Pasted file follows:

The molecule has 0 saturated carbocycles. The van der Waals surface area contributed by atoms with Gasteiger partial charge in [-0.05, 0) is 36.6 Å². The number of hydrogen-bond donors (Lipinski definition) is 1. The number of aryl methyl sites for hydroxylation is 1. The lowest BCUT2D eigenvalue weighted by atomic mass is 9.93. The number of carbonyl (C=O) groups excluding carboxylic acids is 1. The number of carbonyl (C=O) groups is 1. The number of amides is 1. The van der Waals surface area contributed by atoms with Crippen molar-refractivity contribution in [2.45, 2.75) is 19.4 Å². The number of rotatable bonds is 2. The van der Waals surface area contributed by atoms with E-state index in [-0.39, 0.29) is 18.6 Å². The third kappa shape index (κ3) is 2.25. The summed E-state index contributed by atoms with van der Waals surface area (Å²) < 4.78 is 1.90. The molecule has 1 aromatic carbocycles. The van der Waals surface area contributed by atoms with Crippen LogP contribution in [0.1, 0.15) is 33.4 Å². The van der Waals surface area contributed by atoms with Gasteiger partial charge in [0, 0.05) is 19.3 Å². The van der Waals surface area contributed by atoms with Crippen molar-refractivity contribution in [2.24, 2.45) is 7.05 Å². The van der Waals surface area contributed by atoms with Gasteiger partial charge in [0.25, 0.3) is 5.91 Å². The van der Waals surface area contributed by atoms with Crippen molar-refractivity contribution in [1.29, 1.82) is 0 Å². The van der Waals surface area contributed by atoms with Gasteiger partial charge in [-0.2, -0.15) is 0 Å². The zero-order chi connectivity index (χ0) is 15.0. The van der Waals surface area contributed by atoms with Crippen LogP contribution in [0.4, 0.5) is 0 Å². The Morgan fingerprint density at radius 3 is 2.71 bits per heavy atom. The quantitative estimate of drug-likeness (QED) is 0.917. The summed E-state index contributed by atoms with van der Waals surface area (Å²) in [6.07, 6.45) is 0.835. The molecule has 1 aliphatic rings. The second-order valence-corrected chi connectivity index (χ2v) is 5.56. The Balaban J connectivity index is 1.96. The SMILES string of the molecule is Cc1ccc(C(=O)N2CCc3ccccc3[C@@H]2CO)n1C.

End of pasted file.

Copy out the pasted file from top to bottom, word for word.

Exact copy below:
The molecule has 0 saturated carbocycles. The van der Waals surface area contributed by atoms with Gasteiger partial charge in [-0.05, 0) is 36.6 Å². The number of hydrogen-bond donors (Lipinski definition) is 1. The number of aryl methyl sites for hydroxylation is 1. The lowest BCUT2D eigenvalue weighted by atomic mass is 9.93. The number of carbonyl (C=O) groups excluding carboxylic acids is 1. The number of carbonyl (C=O) groups is 1. The number of amides is 1. The van der Waals surface area contributed by atoms with Crippen molar-refractivity contribution in [2.45, 2.75) is 19.4 Å². The number of rotatable bonds is 2. The van der Waals surface area contributed by atoms with E-state index in [-0.39, 0.29) is 18.6 Å². The third kappa shape index (κ3) is 2.25. The summed E-state index contributed by atoms with van der Waals surface area (Å²) < 4.78 is 1.90. The molecule has 1 aromatic carbocycles. The van der Waals surface area contributed by atoms with Crippen LogP contribution in [0.1, 0.15) is 33.4 Å². The van der Waals surface area contributed by atoms with Gasteiger partial charge in [0, 0.05) is 19.3 Å². The van der Waals surface area contributed by atoms with Crippen molar-refractivity contribution in [2.24, 2.45) is 7.05 Å². The van der Waals surface area contributed by atoms with Gasteiger partial charge in [0.25, 0.3) is 5.91 Å². The van der Waals surface area contributed by atoms with Crippen molar-refractivity contribution in [1.29, 1.82) is 0 Å². The van der Waals surface area contributed by atoms with Gasteiger partial charge in [-0.2, -0.15) is 0 Å². The zero-order chi connectivity index (χ0) is 15.0. The van der Waals surface area contributed by atoms with Crippen LogP contribution in [0.4, 0.5) is 0 Å². The Morgan fingerprint density at radius 3 is 2.71 bits per heavy atom. The quantitative estimate of drug-likeness (QED) is 0.917. The summed E-state index contributed by atoms with van der Waals surface area (Å²) in [6.07, 6.45) is 0.835. The molecule has 1 aliphatic rings. The second-order valence-corrected chi connectivity index (χ2v) is 5.56. The Balaban J connectivity index is 1.96. The SMILES string of the molecule is Cc1ccc(C(=O)N2CCc3ccccc3[C@@H]2CO)n1C.